Delaware PC FAQ

  • The filing fee will depend on how many shares of stock you have. Since filings are submitted by mail, anticipate your paperwork taking up to two weeks to complete. If you require this faster, you can pay an extra fee to have your paperwork processed within 24 hours.

    Fees change over time, so check the Delaware Secretary of State website for the most recent fee schedule.

  • You’re not required to retain a lawyer, but one can help you navigate paperwork and compliance issues.

  • Other than a PSC, there are no other entity types in Delaware specifically intended for professionals. Professionals can, however, form a regular LLC.

  • Technically, yes. However, as the licensing and compliance rules are different for each profession, you’re advised to hire a lawyer who is familiar with these laws.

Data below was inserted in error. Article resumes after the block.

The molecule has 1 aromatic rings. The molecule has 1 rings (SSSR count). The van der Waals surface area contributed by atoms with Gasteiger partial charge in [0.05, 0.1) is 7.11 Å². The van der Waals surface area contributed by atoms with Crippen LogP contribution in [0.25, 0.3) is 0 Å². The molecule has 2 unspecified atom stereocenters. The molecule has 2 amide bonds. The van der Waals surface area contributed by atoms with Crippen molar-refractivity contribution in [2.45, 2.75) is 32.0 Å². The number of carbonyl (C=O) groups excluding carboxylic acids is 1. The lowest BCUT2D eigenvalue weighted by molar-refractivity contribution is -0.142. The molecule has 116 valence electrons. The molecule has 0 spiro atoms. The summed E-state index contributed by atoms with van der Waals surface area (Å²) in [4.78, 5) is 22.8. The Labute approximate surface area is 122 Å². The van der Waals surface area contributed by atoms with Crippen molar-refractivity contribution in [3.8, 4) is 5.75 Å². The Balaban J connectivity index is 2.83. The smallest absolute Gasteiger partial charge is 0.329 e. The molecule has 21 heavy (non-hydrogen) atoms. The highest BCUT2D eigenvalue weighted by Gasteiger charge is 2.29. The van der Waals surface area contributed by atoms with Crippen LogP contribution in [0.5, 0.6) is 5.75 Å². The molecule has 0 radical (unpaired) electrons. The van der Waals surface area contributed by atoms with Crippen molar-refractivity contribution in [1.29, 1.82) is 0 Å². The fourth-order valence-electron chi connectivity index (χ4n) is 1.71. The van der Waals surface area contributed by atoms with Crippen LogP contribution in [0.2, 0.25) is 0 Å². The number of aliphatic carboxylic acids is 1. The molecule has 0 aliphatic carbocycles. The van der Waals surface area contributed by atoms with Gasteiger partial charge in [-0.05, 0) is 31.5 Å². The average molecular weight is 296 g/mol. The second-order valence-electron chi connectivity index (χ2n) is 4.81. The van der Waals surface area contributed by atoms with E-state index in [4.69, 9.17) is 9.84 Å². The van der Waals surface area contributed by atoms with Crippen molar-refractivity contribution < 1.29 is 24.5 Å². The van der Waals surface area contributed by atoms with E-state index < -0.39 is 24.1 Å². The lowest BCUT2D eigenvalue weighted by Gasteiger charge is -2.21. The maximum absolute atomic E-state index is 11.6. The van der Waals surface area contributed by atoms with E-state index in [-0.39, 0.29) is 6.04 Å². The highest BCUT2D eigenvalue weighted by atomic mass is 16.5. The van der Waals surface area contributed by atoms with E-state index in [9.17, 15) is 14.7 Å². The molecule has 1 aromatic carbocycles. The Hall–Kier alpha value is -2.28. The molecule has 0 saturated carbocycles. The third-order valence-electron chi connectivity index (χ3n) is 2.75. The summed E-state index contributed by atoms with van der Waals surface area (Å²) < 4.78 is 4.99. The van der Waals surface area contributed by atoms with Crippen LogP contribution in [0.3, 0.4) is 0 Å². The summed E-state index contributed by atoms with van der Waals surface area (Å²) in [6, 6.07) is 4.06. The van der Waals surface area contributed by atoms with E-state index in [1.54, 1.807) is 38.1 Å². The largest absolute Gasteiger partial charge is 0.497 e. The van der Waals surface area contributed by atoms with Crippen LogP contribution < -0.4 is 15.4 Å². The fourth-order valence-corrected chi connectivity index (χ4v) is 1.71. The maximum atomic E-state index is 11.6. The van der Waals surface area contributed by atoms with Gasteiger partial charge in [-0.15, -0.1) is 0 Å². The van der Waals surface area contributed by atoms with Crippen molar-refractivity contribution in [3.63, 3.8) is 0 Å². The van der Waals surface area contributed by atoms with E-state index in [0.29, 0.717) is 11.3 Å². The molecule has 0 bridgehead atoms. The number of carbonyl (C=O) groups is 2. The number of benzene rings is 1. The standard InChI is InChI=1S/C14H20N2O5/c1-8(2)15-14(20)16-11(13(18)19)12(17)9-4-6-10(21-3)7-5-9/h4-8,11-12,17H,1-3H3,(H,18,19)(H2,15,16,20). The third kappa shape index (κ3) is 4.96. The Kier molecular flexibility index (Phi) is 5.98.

• That depends on how much stock your company has issued and its type. If you have fewer than 100 shareholders, only issue one class of stock, and are not owned by another company or a foreign (out-of-state) shareholder, you can apply to be taxed as an S corporation. Otherwise, you’re taxed as a C corporation.

Disclaimer: The content on this page is for information purposes only and does not constitute legal, tax, or accounting advice. If you have specific questions about any of these topics, seek the counsel of a licensed professional.

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Written by Team ZenBusiness